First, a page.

The case already made it once to the Supreme Court which helped to clarify what it means to be a “church plan” run by a principal-purpose organization under ERISA—but the underlying facts of the lawsuit are still being fought over in district court.
The 1st U.S. Circuit Court of Appeals found “several errors of law in the district court’s rulings.”
The lawsuit not only calls out Fidelity’s use of all proprietary funds in its 401(k) investment lineup, but also accuses it of not negotiating for revenue sharing rebates, not using the lowest-cost share classes, not investigating alternative investment vehicles and not evaluating stable value fund options when its money market funds poorly performed.
Leaving only the prohibited transaction claim to move forward, a federal judge found most defendants were not fiduciaries with respect to the claim and dismissed all but the plan’s investment committee as defendants.
The court holds that bundling services or revenue sharing are common and acceptable investment industry practices that frequently inure to the benefit of ERISA plans.
The court granted the Principal defendants’ motion for summary judgment on all counts in a case questioning guaranteed investment contract arrangements.
A case set to go to the U.S. Supreme Court for a decision about who bears the burden of proof when fiduciary harm is alleged in ERISA cases has been settled. Two legal experts weigh in.
A DOL investigation found the business owner used benefit plan contributions for corporate and personal expenses.
The DC plan trust of Frontier Communications was 219-times more concentrated in Verizon stock than defendants felt was appropriate for the pension plan for which the company bore the investment risk, plaintiffs allege in a new stock drop lawsuit.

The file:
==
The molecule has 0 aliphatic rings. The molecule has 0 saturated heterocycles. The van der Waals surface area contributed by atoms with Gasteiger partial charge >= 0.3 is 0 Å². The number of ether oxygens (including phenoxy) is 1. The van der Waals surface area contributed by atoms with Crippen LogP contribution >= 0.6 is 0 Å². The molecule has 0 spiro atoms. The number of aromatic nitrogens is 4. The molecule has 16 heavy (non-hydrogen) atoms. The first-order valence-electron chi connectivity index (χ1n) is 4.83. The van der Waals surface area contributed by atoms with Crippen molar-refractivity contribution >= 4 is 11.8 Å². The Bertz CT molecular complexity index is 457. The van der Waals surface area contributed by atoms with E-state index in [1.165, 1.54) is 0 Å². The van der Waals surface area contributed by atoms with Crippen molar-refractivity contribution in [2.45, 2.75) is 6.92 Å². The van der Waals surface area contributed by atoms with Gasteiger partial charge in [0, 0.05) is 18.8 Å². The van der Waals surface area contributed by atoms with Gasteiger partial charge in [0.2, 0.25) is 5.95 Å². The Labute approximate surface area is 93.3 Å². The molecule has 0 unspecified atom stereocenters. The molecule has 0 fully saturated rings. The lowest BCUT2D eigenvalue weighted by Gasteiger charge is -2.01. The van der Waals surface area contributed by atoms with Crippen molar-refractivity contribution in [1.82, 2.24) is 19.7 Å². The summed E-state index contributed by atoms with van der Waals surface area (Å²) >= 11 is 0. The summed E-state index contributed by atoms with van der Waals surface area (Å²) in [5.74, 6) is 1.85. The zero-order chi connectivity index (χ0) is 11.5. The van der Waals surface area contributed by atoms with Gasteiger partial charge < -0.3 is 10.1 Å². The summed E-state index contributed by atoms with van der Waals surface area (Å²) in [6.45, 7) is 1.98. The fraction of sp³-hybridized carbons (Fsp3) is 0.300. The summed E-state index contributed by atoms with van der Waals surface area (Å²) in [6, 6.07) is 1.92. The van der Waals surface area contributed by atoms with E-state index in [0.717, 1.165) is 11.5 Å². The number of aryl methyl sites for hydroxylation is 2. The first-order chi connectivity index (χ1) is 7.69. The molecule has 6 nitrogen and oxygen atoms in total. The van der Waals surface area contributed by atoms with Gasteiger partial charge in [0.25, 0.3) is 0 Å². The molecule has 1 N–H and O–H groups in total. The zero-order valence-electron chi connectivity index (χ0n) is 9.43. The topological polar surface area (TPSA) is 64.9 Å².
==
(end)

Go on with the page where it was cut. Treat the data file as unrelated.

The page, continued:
Several defendants, including M&T Bank and certain Wilmington Trust subsidiaries were found not to be fiduciaries and dismissed from the case; however excessive fee allegations and a prohibited transaction claim were moved forward against the bank’s retirement plan committee.
As in other recent stock drop litigation decisions, the plaintiff here ultimately failed to jump the high hurdle for standing set by Fifth-Third vs. Dudenhoeffer.
For its part, Schwab says the appellate court’s decision, which effectively invalidates agreements to arbitrate ERISA Section 502(a)(2) claims, conflicts with U.S. Supreme Court and Circuit precedent interpreting the Federal Arbitration Act (FAA) and ERISA.
A plan participant relied on language in the SPD regarding eligibility for benefits, and the appellate court found the SPD inaccurately portrayed provisions of the plan document.
While the first lawsuit focused on excessive recordkeeping, administrative and investment fees, the new lawsuit focuses specifically on the university’s practices with regard to revenue sharing.
The bank has agreed to pay $21.9 million to settle charges it benefited from including proprietary funds in its 401(k) plan.
In a decision granting victory to New York University, a federal judge noted “deficiencies in the Committee’s processes—including that several members displayed a concerning lack of knowledge relevant to the Committee’s mandate.” She has now been asked to amend the decision to remove committee members.
The new ruling in Barrett vs. Pioneer does little to resolve the fundamental issues at hand, offering some points of victory to both sides and implying a new amended version of the complaint is welcome and likely.